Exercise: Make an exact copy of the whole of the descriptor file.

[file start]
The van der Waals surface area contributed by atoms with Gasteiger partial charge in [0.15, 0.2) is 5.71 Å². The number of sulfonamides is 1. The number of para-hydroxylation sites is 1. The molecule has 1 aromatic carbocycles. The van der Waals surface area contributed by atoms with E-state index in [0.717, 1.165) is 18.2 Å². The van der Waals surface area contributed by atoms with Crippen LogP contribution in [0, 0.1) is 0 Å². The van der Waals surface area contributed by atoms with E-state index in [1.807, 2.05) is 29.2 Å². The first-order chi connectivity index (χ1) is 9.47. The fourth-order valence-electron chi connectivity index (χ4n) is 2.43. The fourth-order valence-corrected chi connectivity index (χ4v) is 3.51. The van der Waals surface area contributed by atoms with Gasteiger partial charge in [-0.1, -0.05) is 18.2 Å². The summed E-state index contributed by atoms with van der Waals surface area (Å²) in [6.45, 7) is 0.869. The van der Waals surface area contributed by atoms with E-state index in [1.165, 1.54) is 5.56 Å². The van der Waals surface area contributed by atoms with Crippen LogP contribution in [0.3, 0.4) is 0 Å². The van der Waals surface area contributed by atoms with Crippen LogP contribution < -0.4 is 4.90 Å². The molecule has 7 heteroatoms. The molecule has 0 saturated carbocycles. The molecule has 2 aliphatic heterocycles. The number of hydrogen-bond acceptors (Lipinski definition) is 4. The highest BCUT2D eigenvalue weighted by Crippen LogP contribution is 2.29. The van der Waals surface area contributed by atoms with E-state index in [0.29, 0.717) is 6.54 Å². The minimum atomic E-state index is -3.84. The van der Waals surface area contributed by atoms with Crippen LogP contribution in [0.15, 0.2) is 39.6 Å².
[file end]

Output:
The van der Waals surface area contributed by atoms with Gasteiger partial charge in [0.15, 0.2) is 5.71 Å². The number of sulfonamides is 1. The number of para-hydroxylation sites is 1. The molecule has 1 aromatic carbocycles. The van der Waals surface area contributed by atoms with E-state index in [0.717, 1.165) is 18.2 Å². The van der Waals surface area contributed by atoms with Crippen LogP contribution in [0, 0.1) is 0 Å². The van der Waals surface area contributed by atoms with E-state index in [1.807, 2.05) is 29.2 Å². The first-order chi connectivity index (χ1) is 9.47. The fourth-order valence-electron chi connectivity index (χ4n) is 2.43. The fourth-order valence-corrected chi connectivity index (χ4v) is 3.51. The van der Waals surface area contributed by atoms with Gasteiger partial charge in [-0.1, -0.05) is 18.2 Å². The summed E-state index contributed by atoms with van der Waals surface area (Å²) in [6.45, 7) is 0.869. The van der Waals surface area contributed by atoms with E-state index in [1.165, 1.54) is 5.56 Å². The van der Waals surface area contributed by atoms with Crippen LogP contribution in [0.3, 0.4) is 0 Å². The van der Waals surface area contributed by atoms with Crippen LogP contribution < -0.4 is 4.90 Å². The molecule has 7 heteroatoms. The molecule has 0 saturated carbocycles. The molecule has 2 aliphatic heterocycles. The number of hydrogen-bond acceptors (Lipinski definition) is 4. The highest BCUT2D eigenvalue weighted by Crippen LogP contribution is 2.29. The van der Waals surface area contributed by atoms with E-state index in [0.29, 0.717) is 6.54 Å². The minimum atomic E-state index is -3.84. The van der Waals surface area contributed by atoms with Crippen LogP contribution in [0.15, 0.2) is 39.6 Å².